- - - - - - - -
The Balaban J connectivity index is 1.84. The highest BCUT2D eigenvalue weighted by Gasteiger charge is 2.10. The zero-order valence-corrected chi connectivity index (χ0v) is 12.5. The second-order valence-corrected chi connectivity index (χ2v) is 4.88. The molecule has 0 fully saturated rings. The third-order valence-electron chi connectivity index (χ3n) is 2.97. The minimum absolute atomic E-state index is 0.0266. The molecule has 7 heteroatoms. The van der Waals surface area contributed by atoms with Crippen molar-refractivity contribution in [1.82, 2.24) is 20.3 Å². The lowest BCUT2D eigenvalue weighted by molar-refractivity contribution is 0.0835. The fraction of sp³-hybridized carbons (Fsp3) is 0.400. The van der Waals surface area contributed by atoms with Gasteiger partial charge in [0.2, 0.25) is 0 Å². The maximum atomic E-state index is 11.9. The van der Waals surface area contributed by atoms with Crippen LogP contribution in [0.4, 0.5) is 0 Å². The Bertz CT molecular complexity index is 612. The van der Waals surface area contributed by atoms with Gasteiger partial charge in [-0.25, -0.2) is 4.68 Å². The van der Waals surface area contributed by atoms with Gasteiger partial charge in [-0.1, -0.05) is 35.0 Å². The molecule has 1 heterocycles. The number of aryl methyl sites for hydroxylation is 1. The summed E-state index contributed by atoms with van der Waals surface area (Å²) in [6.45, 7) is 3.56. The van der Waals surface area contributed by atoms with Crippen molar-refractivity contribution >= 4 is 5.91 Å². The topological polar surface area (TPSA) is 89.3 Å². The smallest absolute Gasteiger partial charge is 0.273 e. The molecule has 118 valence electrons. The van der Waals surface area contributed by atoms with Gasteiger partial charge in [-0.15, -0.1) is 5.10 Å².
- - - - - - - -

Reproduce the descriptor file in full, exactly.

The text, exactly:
The Balaban J connectivity index is 1.84. The highest BCUT2D eigenvalue weighted by Gasteiger charge is 2.10. The zero-order valence-corrected chi connectivity index (χ0v) is 12.5. The second-order valence-corrected chi connectivity index (χ2v) is 4.88. The molecule has 0 fully saturated rings. The third-order valence-electron chi connectivity index (χ3n) is 2.97. The minimum absolute atomic E-state index is 0.0266. The molecule has 7 heteroatoms. The van der Waals surface area contributed by atoms with Crippen molar-refractivity contribution in [1.82, 2.24) is 20.3 Å². The lowest BCUT2D eigenvalue weighted by molar-refractivity contribution is 0.0835. The fraction of sp³-hybridized carbons (Fsp3) is 0.400. The van der Waals surface area contributed by atoms with Gasteiger partial charge in [0.2, 0.25) is 0 Å². The maximum atomic E-state index is 11.9. The van der Waals surface area contributed by atoms with Crippen LogP contribution in [0.4, 0.5) is 0 Å². The Bertz CT molecular complexity index is 612. The van der Waals surface area contributed by atoms with Gasteiger partial charge in [-0.25, -0.2) is 4.68 Å². The van der Waals surface area contributed by atoms with Gasteiger partial charge in [-0.1, -0.05) is 35.0 Å². The molecule has 1 heterocycles. The number of aryl methyl sites for hydroxylation is 1. The summed E-state index contributed by atoms with van der Waals surface area (Å²) in [6.45, 7) is 3.56. The van der Waals surface area contributed by atoms with Crippen molar-refractivity contribution >= 4 is 5.91 Å². The topological polar surface area (TPSA) is 89.3 Å². The smallest absolute Gasteiger partial charge is 0.273 e. The molecule has 118 valence electrons. The van der Waals surface area contributed by atoms with Gasteiger partial charge in [-0.15, -0.1) is 5.10 Å².